Previous studies suggested that peripheral blood monocytes (Mo) from HIV-infected patients were poor accessory cells (AC), although most of these studies were limited by using autologous T cells as responders. Using allogeneic T cells from uninfected volunteers as responders, the current studies demonstrate that Mo from infected individuals were comparable to Mo from uninfected volunteers as AC in Con A and pokeweed mitogen-stimulated lymphocyte proliferation assays, but were inferior to normal Mo in stimulating a mixed leukocyte reaction. This deficiency was not explained by HIV Mo-induced suppression of lymphoproliferation or by death of responding CD4 lymphocytes induced by HIV transmission from infected Mo in 6-day MLR cultures. Mo from HIV-infected patients retained the ability to stimulate mumps-specific T cell lines in response to antigen, demonstrating that Mo from these individuals could process and display antigen on their cell surface in association with a functional DR molecule. Taken together these results suggest that Mo from HIV-infected patients (i) retain the ability to act as AC in T cell responses to mitogenic signals or to stimulate already activated antigen-specific T cells, but (ii) fail to stimulate resting and/or unprimed T cells in response to alloantigen and perhaps de novo antigen exposure. It is possible this Mo defect may have an adverse effect on the immune responsiveness of HIV-infected individuals.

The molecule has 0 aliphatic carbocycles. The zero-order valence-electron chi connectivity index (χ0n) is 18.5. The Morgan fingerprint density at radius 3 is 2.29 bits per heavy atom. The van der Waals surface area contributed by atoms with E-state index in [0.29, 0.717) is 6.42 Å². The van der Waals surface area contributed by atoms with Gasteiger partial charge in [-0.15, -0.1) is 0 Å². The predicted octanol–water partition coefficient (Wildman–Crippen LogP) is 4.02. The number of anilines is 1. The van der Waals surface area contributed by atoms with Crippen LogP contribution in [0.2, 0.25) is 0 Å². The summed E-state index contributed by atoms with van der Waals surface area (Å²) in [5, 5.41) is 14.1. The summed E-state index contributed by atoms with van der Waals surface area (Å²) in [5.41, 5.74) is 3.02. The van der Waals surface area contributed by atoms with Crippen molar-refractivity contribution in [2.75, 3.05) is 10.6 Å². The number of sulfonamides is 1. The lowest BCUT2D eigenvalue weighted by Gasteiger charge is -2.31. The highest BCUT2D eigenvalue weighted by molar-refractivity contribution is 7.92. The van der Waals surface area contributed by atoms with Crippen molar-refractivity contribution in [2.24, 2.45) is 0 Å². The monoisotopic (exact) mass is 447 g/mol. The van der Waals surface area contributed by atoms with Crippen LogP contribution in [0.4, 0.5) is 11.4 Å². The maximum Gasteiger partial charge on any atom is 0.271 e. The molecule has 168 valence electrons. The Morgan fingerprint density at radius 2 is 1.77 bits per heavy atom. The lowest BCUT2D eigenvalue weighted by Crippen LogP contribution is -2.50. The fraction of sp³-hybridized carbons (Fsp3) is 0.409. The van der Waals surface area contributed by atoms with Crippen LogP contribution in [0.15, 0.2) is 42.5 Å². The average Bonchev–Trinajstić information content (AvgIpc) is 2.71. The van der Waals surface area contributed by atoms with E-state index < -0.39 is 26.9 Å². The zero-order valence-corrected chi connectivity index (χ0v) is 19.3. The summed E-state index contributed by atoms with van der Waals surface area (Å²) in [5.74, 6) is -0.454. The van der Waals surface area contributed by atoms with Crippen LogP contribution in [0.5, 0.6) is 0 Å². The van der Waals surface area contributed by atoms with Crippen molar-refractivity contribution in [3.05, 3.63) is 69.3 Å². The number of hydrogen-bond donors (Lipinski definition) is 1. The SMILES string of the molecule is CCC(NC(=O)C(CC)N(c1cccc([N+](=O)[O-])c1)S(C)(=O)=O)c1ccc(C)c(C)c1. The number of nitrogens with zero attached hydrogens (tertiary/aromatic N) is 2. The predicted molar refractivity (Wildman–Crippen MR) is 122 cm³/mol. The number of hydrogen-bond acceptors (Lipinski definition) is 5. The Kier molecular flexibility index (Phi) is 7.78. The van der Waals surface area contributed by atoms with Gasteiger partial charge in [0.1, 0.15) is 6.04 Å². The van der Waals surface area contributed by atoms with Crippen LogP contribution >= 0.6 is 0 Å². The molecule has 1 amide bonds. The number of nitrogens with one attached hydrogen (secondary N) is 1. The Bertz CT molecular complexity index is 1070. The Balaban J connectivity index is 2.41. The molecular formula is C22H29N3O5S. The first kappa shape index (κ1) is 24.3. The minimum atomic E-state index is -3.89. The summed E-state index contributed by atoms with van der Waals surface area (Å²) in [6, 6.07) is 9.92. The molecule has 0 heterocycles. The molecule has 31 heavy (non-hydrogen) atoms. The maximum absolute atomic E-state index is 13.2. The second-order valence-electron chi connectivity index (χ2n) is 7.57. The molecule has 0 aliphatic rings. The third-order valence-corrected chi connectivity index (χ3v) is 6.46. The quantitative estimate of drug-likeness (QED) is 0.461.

ASJC Scopus subject areas
- Immunology and Allergy
- Pathology and Forensic Medicine